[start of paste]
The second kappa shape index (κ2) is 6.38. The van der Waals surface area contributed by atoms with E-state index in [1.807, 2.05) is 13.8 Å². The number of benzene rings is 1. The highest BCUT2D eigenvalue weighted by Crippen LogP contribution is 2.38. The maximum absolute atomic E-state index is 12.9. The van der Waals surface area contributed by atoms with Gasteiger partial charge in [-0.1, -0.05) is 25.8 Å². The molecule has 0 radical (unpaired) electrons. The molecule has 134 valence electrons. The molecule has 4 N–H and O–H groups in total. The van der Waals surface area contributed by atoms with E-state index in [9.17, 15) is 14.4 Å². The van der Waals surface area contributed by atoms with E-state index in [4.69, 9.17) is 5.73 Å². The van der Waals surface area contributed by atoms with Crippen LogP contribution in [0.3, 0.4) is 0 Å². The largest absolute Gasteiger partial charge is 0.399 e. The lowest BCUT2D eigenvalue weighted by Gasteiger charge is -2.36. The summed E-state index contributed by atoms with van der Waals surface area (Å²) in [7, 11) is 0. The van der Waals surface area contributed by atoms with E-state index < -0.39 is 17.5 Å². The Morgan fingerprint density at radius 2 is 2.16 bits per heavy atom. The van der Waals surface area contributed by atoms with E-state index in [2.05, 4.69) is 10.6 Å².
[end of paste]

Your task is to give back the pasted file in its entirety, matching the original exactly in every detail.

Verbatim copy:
The second kappa shape index (κ2) is 6.38. The van der Waals surface area contributed by atoms with E-state index in [1.807, 2.05) is 13.8 Å². The number of benzene rings is 1. The highest BCUT2D eigenvalue weighted by Crippen LogP contribution is 2.38. The maximum absolute atomic E-state index is 12.9. The van der Waals surface area contributed by atoms with Gasteiger partial charge in [-0.1, -0.05) is 25.8 Å². The molecule has 0 radical (unpaired) electrons. The molecule has 134 valence electrons. The molecule has 4 N–H and O–H groups in total. The van der Waals surface area contributed by atoms with E-state index in [9.17, 15) is 14.4 Å². The van der Waals surface area contributed by atoms with E-state index in [4.69, 9.17) is 5.73 Å². The van der Waals surface area contributed by atoms with Crippen LogP contribution in [0.3, 0.4) is 0 Å². The largest absolute Gasteiger partial charge is 0.399 e. The lowest BCUT2D eigenvalue weighted by Gasteiger charge is -2.36. The summed E-state index contributed by atoms with van der Waals surface area (Å²) in [7, 11) is 0. The van der Waals surface area contributed by atoms with E-state index < -0.39 is 17.5 Å². The Morgan fingerprint density at radius 2 is 2.16 bits per heavy atom. The van der Waals surface area contributed by atoms with E-state index in [2.05, 4.69) is 10.6 Å².